Related: What a Glass of Wine a Day Does to Your Body

May Facilitate Social Connection

In addition to stress reduction, research has also shown that alcohol helps facilitate social connection and bonding, especially among groups of unfamiliar people. Sharing a drink with someone you don't know very well may help you find some common ground.

Research also shows that drinking alcohol produces a neuropeptide called beta-endorphins in specific areas of your brain. When beta-endorphins are produced, they have a pain management-like effect and make you feel relaxed. They also are shown to interact with your internal reward system, which is responsible for positive emotions.

However, the alcohol dose matters. Frequent binge drinking is known to contribute to poor mental health, and withdrawing from alcohol can increase feelings of anxiety. It is important to ensure you stay within recommended limits to reap the benefits.

Related: My Dry January Turned Into Damp January and I Still Consider It a Win

Risks and Considerations

Drinking alcohol, even at low and moderate amounts, comes with a number of risks. Drinking too much alcohol is associated with poor cardiovascular health and any potential benefits are shown to not outweigh the increased risk of cancer that drinking alcohol poses.

Alcohol also is a major contributor to alcoholic liver disease and can promote liver inflammation, says FitzPatrick. "When you drink alcohol, your liver prioritizes alcohol metabolism over normal functions like maintaining blood sugar levels, so craving carbohydrates may be your body's way of telling you that your blood sugar is low."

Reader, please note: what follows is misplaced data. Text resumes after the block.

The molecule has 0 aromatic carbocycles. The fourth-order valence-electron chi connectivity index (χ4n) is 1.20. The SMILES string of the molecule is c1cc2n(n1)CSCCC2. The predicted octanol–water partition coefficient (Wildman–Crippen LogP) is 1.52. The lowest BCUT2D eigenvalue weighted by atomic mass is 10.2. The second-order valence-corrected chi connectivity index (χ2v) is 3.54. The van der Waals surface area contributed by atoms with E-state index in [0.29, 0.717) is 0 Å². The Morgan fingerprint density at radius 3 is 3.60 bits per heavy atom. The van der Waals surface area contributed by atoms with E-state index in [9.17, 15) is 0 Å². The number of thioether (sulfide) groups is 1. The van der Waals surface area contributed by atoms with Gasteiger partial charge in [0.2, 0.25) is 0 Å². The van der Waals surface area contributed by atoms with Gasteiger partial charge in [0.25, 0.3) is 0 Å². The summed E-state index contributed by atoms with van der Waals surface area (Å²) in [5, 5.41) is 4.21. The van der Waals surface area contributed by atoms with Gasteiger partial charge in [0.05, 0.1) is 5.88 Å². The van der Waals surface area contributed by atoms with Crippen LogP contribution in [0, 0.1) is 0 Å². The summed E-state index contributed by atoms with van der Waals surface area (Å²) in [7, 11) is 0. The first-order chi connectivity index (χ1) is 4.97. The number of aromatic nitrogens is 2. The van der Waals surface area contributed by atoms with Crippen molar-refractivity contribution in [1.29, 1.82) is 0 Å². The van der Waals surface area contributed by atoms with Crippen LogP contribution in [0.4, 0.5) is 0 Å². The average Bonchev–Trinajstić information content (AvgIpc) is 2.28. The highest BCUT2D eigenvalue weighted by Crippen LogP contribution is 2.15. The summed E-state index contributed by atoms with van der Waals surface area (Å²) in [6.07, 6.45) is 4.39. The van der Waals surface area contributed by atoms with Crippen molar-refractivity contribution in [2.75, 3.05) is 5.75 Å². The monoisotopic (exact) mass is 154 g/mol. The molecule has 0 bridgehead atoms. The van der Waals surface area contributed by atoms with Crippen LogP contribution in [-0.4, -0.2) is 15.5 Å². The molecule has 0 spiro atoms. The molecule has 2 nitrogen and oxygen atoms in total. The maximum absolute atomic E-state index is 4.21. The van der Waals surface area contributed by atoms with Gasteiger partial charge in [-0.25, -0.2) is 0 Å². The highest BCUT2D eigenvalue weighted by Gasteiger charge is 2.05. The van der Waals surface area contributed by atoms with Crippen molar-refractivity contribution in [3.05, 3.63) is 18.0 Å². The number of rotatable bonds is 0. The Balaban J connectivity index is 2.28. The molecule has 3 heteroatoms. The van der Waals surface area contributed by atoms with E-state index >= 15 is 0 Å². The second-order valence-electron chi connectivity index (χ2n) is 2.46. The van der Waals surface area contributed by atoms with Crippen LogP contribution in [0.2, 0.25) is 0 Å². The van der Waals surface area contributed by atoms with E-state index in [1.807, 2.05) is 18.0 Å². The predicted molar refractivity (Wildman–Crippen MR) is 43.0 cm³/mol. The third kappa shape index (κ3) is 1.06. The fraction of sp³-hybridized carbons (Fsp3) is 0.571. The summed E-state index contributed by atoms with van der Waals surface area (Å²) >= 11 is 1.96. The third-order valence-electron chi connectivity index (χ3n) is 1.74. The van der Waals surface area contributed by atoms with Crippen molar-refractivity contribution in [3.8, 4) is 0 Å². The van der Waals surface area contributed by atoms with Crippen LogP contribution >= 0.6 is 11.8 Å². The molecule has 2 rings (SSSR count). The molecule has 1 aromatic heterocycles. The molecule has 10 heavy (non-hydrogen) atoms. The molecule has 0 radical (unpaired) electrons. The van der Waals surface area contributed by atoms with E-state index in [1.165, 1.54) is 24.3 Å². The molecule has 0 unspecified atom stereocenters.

Chronic heavy drinking can also cause intestinal inflammation and leaky gut, which can contribute to additional inflammation in the gastrointestinal tract, liver, and brain.

There are also some individuals who should consider avoiding alcohol completely. If you are pregnant, it is safest to avoid alcohol as there is no dose of alcohol that has been determined safe for the developing fetus. If you are breastfeeding, speak with a healthcare provider about the individual guidelines and decisions best for you.

Further, people with the genetic mutation of the gene ALDH2*2 have an impaired ability to metabolize alcohol and eliminate its byproduct, acetaldehyde. They also demonstrate alcohol toxicity signs such as slurred speech, impaired mobility, and increased likelihood of vomiting and dehydration faster than the average person. This condition also places someone at a higher risk for esophageal cancer.